Alexander the Great, conqueror, second Achilles and self-proclaimed son of a god, is one of the most prominent common heroes of the medieval Mediterranean world. Jews, Christians and Muslims made him part of their respective religious traditions. The aim of the present research project is to explore the ways Alexander the Great was integrated into religious contexts, in particular in the Islamic world.
One line of research examines Alexander’s integrating function. As the Muslim empire expanded, the geography of his exploits grew. While the Qur’an already defines a broad frame and has Alexander as the ‘man with the two horns’ travel to the places where the sun rises and where it sets, Arabic and Persian literature have him enter Tibet, China and even al-Andalus. Muslims outside of the Arabic-speaking world integrated Alexander into their own genealogies and histories, thus claiming a place for themselves in the imaginary geography of Islamic history.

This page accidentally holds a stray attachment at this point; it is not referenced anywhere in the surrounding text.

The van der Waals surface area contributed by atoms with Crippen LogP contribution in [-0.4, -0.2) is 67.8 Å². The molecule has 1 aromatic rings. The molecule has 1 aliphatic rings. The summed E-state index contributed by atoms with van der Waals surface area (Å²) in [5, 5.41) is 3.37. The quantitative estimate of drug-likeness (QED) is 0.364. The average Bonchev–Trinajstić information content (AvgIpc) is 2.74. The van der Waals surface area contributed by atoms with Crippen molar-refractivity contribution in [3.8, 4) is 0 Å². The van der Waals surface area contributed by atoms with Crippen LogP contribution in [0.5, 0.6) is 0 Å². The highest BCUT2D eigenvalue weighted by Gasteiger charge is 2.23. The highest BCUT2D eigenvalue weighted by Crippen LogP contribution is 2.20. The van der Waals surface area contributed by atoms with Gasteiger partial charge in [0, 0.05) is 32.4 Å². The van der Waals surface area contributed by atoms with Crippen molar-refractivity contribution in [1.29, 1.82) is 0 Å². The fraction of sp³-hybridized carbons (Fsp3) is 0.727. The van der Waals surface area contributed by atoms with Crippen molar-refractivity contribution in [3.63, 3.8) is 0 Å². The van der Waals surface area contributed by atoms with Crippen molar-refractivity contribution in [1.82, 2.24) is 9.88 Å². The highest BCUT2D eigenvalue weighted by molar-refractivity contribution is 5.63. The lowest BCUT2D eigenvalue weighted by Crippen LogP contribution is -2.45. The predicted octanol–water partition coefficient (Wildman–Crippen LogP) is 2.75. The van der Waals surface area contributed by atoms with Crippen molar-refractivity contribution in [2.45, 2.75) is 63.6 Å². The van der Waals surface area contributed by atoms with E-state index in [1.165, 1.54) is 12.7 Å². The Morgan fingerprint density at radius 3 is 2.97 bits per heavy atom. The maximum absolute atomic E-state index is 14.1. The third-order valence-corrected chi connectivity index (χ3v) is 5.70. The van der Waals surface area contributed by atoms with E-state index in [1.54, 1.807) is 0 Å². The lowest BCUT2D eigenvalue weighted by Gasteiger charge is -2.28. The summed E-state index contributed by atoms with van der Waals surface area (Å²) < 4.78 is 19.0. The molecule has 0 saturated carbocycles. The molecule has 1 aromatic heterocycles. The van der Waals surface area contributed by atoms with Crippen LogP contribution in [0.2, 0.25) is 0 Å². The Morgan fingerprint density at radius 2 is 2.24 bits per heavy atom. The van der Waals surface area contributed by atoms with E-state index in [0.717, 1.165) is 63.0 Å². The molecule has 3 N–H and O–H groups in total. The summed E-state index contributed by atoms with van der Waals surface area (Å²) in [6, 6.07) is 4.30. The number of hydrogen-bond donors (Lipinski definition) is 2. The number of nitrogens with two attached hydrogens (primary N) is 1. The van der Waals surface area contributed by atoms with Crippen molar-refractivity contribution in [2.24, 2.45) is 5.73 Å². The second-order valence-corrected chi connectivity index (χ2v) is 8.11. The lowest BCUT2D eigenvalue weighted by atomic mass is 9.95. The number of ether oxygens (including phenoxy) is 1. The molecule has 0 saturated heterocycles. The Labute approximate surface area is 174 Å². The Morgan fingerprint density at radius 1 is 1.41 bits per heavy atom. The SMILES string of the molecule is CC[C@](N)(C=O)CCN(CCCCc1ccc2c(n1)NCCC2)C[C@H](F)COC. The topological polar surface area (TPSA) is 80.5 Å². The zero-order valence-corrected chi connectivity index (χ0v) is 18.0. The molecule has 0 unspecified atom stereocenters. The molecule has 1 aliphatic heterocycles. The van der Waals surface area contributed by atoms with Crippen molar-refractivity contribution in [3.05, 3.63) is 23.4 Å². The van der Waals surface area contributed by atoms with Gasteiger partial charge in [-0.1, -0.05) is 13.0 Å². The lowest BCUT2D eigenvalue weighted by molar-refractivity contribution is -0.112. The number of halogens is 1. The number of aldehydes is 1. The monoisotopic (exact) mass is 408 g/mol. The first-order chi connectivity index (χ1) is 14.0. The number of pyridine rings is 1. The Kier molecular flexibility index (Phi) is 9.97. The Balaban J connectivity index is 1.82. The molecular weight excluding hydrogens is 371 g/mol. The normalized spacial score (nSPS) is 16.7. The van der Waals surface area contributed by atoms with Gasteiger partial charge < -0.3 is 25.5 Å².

Another line of inquiry focuses on philosophical and religious issues in the Alexander legend. While scholarship has paid some attention to ‘superficial’ Islamisations of Alexander (such as his role as a quasi-prophet or his monotheism), this research project also looks at religious functions which become obvious if Alexander’s legend is read as part of a body of literature usually regarded as religious.